Minutes played measures how often a player is on the floor per game. This stat doesn't factor in overtime games, so it can be a bit misleading.
KenPom uses a percentage of possible minutes played to account for overtime periods.
(%Min) = Minutes played / Possible Amount of Minutes
In the 2015-2016 season, Cat Barber of NC State played in 96.1% of all minutes for the Wolfpack. This was good for 2nd in the country.
Barber played 1278 total minutes of a possible 1330 minutes.
%Min = 1278 / 1330 = 0.9609 x 100
How does this compare to minutes per game?
NC State played in 33 games in 2015-2016. Barber played a total of 38.7 minutes per game.
96% of 40 minutes is roughly 38.4 minutes per game.
Why is the percentage of minutes slightly lower?
Because NC State played 2 overtime games. These games added 10 minutes to the possible minutes Barber could have played.
What about injuries?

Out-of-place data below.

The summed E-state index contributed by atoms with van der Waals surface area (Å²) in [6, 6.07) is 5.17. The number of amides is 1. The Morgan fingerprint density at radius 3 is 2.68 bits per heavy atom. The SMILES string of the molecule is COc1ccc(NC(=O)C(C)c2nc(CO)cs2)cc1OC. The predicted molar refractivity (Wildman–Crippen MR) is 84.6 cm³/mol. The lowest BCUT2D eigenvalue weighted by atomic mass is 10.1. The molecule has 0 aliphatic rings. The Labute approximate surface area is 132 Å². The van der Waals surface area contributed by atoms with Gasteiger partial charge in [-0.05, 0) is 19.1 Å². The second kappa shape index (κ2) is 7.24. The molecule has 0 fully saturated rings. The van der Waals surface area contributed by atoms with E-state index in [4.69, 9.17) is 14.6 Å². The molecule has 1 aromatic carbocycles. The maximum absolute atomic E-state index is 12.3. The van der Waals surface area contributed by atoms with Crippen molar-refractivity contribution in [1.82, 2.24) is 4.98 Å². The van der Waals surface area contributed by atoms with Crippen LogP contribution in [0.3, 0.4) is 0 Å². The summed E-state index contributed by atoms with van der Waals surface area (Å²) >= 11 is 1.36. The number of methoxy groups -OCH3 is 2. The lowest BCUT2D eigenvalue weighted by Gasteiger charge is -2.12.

This stat doesn't factor in injuries. It's impossible to predict and measure an injury. The total number of games played by the individual can give a better idea of how those minutes are spread out.
When a player is on the court, how involved is the player on the offensive end of the court?
The answer is a player's percentage of possessions used (%Poss). It's calculated by giving credit or blame to a player when their actions end a possession.
A few different ways a possession can end:
(%Poss) = Possessions Ended / Total Possessions
Following the same example, Cat Barber was used on 29.6% of NC State possessions in 2015-2016. This ranks 46th in the country amongst Division-I players in 2015-2016.
Remember Barber played 96% of minutes for the Wolfpack. He also lead the team in several other offensive categories, which points to him being used in a large percentage of the team's possessions.